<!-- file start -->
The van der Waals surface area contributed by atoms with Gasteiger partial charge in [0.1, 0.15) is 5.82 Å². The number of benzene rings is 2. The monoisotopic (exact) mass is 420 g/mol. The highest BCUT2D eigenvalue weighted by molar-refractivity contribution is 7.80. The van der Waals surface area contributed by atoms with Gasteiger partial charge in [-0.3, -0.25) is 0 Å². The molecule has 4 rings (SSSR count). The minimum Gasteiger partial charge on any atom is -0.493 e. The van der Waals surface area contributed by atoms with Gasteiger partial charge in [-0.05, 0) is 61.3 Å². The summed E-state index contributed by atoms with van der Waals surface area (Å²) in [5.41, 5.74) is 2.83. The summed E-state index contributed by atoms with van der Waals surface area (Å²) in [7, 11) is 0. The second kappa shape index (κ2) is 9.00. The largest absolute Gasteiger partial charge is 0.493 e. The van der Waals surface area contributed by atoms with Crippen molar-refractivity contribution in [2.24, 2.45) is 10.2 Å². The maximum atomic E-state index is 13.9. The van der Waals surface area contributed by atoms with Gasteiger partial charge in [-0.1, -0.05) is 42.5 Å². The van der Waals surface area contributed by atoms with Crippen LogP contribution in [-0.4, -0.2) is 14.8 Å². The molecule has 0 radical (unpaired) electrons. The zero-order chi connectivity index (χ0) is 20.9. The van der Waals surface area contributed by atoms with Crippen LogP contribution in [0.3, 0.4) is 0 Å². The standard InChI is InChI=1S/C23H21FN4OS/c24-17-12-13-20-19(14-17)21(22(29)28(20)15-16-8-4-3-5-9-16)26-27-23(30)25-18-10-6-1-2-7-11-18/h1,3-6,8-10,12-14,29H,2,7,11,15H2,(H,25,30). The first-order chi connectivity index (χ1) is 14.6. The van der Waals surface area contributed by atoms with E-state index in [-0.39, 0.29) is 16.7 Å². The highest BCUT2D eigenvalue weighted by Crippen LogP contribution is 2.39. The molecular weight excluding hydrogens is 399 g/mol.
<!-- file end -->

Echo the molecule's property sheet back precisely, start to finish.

The van der Waals surface area contributed by atoms with Gasteiger partial charge in [0.1, 0.15) is 5.82 Å². The number of benzene rings is 2. The monoisotopic (exact) mass is 420 g/mol. The highest BCUT2D eigenvalue weighted by molar-refractivity contribution is 7.80. The van der Waals surface area contributed by atoms with Gasteiger partial charge in [-0.3, -0.25) is 0 Å². The molecule has 4 rings (SSSR count). The minimum Gasteiger partial charge on any atom is -0.493 e. The van der Waals surface area contributed by atoms with Gasteiger partial charge in [-0.05, 0) is 61.3 Å². The summed E-state index contributed by atoms with van der Waals surface area (Å²) in [5.41, 5.74) is 2.83. The summed E-state index contributed by atoms with van der Waals surface area (Å²) in [7, 11) is 0. The second kappa shape index (κ2) is 9.00. The largest absolute Gasteiger partial charge is 0.493 e. The van der Waals surface area contributed by atoms with Crippen molar-refractivity contribution in [2.24, 2.45) is 10.2 Å². The maximum atomic E-state index is 13.9. The van der Waals surface area contributed by atoms with Gasteiger partial charge in [-0.1, -0.05) is 42.5 Å². The van der Waals surface area contributed by atoms with Crippen LogP contribution in [-0.4, -0.2) is 14.8 Å². The molecule has 0 radical (unpaired) electrons. The zero-order chi connectivity index (χ0) is 20.9. The van der Waals surface area contributed by atoms with Crippen LogP contribution in [0.3, 0.4) is 0 Å². The standard InChI is InChI=1S/C23H21FN4OS/c24-17-12-13-20-19(14-17)21(22(29)28(20)15-16-8-4-3-5-9-16)26-27-23(30)25-18-10-6-1-2-7-11-18/h1,3-6,8-10,12-14,29H,2,7,11,15H2,(H,25,30). The first-order chi connectivity index (χ1) is 14.6. The van der Waals surface area contributed by atoms with E-state index in [-0.39, 0.29) is 16.7 Å². The highest BCUT2D eigenvalue weighted by Crippen LogP contribution is 2.39. The molecular weight excluding hydrogens is 399 g/mol.